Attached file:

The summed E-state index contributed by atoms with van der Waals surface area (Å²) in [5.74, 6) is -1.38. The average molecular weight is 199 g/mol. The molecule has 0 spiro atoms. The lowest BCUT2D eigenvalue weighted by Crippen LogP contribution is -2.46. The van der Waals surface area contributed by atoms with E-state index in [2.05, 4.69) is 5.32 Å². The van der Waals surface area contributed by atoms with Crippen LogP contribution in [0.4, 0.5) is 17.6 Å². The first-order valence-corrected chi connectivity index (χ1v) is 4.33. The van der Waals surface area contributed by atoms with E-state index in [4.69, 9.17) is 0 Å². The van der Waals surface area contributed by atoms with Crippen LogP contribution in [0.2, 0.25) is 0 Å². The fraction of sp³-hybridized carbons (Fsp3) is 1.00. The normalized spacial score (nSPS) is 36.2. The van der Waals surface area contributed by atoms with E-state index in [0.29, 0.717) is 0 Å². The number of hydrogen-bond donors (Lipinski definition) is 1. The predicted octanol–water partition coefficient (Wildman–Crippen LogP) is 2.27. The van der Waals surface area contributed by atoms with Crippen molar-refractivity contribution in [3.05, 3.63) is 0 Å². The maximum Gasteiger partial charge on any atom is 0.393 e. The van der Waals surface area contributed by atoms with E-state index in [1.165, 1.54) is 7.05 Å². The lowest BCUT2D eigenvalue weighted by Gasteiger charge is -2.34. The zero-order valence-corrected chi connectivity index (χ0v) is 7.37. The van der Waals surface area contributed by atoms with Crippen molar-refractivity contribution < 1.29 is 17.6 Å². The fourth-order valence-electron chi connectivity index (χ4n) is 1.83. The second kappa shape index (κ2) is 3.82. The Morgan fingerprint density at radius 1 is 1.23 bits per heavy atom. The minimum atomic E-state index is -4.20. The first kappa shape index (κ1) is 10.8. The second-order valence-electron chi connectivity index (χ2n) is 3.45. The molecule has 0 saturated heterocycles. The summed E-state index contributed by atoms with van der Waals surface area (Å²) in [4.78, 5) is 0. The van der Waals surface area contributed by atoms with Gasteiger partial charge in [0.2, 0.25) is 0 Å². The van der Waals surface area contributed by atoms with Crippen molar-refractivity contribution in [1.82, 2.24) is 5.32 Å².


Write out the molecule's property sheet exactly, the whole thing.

The summed E-state index contributed by atoms with van der Waals surface area (Å²) in [5.74, 6) is -1.38. The average molecular weight is 199 g/mol. The molecule has 0 spiro atoms. The lowest BCUT2D eigenvalue weighted by Crippen LogP contribution is -2.46. The van der Waals surface area contributed by atoms with E-state index in [2.05, 4.69) is 5.32 Å². The van der Waals surface area contributed by atoms with Crippen LogP contribution in [0.4, 0.5) is 17.6 Å². The first-order valence-corrected chi connectivity index (χ1v) is 4.33. The van der Waals surface area contributed by atoms with E-state index in [4.69, 9.17) is 0 Å². The van der Waals surface area contributed by atoms with Crippen LogP contribution in [0.2, 0.25) is 0 Å². The fraction of sp³-hybridized carbons (Fsp3) is 1.00. The normalized spacial score (nSPS) is 36.2. The van der Waals surface area contributed by atoms with E-state index in [0.29, 0.717) is 0 Å². The number of hydrogen-bond donors (Lipinski definition) is 1. The predicted octanol–water partition coefficient (Wildman–Crippen LogP) is 2.27. The van der Waals surface area contributed by atoms with Crippen molar-refractivity contribution in [3.05, 3.63) is 0 Å². The maximum Gasteiger partial charge on any atom is 0.393 e. The van der Waals surface area contributed by atoms with E-state index in [1.165, 1.54) is 7.05 Å². The lowest BCUT2D eigenvalue weighted by Gasteiger charge is -2.34. The zero-order valence-corrected chi connectivity index (χ0v) is 7.37. The van der Waals surface area contributed by atoms with Crippen molar-refractivity contribution < 1.29 is 17.6 Å². The fourth-order valence-electron chi connectivity index (χ4n) is 1.83. The second kappa shape index (κ2) is 3.82. The Morgan fingerprint density at radius 1 is 1.23 bits per heavy atom. The minimum atomic E-state index is -4.20. The first kappa shape index (κ1) is 10.8. The second-order valence-electron chi connectivity index (χ2n) is 3.45. The molecule has 0 saturated heterocycles. The summed E-state index contributed by atoms with van der Waals surface area (Å²) in [4.78, 5) is 0. The van der Waals surface area contributed by atoms with Gasteiger partial charge in [0.2, 0.25) is 0 Å². The van der Waals surface area contributed by atoms with Crippen molar-refractivity contribution in [1.82, 2.24) is 5.32 Å².